On September 3, the Hong Kong media tycoon Jimmy Lai was cleared of criminal intimidation charges dating from 2017, bringing to a close one of several pending cases against him.
Lai, one of the most noteworthy critics of China’s suppression of the city’s pro-democracy movement, allegedly had directed foul language at a reporter from the pro-Beijing newspaper Oriental Daily, a competing media outlet to Lai’s Apple Daily, during a vigil to commemorate the June 4, 1989, Tiananmen Square massacre.
The Hong Kong court ruled in favor of the media baron, stating it had not found sufficient evidence to support allegations that Lai meant to harm a reporter during the 2017 incident. The magistrate, May Chung, added that she believed Lai appeared to be acting out of impulse, anger and frustration and that she didn’t accept that the reporter was frightened by Lai’s words.
In just one of many attempts to silence Lai, prosecutors had alleged that his remarks to the reporter constituted menacing threats of injury with intent to cause alarm.
However, more serious charges have yet to be dealt with.
Lai has been arrested multiple times this year in connection to pro-democracy activities and faces allegations that the country deems a threat to “national security.”
The outcome of these accusations could have resounding implications for the pro-Democratic movement.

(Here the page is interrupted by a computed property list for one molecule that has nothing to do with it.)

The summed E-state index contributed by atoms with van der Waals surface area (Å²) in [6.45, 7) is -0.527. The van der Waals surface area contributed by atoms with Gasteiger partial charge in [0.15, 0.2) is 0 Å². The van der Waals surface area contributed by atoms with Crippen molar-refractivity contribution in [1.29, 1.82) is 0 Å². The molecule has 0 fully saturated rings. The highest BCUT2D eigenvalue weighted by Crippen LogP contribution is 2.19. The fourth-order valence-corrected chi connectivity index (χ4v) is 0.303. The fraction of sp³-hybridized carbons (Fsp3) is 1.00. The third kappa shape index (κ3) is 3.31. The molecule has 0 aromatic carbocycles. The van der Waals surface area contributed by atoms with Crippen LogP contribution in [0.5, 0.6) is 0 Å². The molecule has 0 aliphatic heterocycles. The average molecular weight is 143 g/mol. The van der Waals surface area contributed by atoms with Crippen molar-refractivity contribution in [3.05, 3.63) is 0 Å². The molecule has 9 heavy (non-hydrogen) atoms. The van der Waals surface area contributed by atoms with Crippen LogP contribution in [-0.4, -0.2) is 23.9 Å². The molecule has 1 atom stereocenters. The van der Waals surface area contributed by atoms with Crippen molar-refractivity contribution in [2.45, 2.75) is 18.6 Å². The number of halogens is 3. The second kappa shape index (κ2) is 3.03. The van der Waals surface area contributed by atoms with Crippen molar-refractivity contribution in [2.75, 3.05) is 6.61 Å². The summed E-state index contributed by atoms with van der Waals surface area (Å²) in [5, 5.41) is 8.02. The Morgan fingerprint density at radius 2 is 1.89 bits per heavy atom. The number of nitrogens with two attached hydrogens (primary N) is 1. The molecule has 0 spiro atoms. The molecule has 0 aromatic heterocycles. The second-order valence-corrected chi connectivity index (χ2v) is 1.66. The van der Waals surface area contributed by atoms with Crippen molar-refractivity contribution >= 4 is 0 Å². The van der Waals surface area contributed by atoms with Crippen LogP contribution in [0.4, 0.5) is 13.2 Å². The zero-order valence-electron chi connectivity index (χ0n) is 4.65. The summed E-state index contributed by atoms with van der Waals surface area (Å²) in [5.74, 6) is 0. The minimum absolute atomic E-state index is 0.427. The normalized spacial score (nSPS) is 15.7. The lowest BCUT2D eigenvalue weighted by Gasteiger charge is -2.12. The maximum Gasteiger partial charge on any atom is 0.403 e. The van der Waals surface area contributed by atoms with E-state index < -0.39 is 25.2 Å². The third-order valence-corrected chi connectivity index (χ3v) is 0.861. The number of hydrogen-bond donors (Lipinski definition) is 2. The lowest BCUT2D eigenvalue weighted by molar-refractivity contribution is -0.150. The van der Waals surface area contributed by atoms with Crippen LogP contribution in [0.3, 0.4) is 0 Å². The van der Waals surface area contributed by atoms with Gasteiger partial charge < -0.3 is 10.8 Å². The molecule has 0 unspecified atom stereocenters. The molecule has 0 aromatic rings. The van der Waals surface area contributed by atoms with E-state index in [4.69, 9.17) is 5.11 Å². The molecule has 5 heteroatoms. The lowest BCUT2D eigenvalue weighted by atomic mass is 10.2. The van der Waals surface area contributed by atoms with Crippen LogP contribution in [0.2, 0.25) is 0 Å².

Who is Jimmy Lai?
Lai Chee-Ying, known colloquially as Jimmy Lai, fled his village in mainland China when he was 12 years old and arrived in Hong Kong as a stowaway on a fishing boat.
Prior to founding his multimillion-dollar empire, he worked in a Hong Kong sweatshop. Lai later founded Giordano, a clothing retailer, Next Digital, a media company, and, in 1995, the popular newspaper Apple Daily.
The fate of Lai and his publication have stoked widespread fears, with viewers heeding the case as a principal ruling that will determine press freedom following the country’s newly-imposed national security law.
Lai’s case is one of several that offer immediate insight into Hong Kong’s legal system and how it will fare under China’s tightened reins.
We have to be more careful and creative in [our] resistance … we can’t be as radical as before – especially young people – because the more radical [we are] the shorter lifespan we have in our fighting.”
“We have to really use our brain and patience, because this is a long fight.”
A “symbolic exercise”
Lai, 71, was one of 10 people arrested on August 10 for violating the country’s national security law over accusations of foreign collusion. His arrest was immediately followed by hundreds of police raiding the Apple Daily newsroom.
Two of those arrested were Lai’s sons, four were senior executives at Lai’s Next Digital company and three were activists.
The Hong Kong media tycoon referred to the arrests and raid as a “symbolic exercise” by local authorities to demonstrate that the sweeping national security law imposed by Beijing has “teeth.”
In the days following Lai’s arrest, Next Digital shares soared, rising by as much as 1,100%. The increase was chiefly a result of pro-democracy supporters buying the company’s shares in an effort to push back against the government.
Shortly after, Lai was released on bail and US$6.5 million of his money was reported to have been frozen.
The media tycoon has been arrested at least three times since the mass 2019 Hong Kong protests, usually over accusations of inciting illegal protests.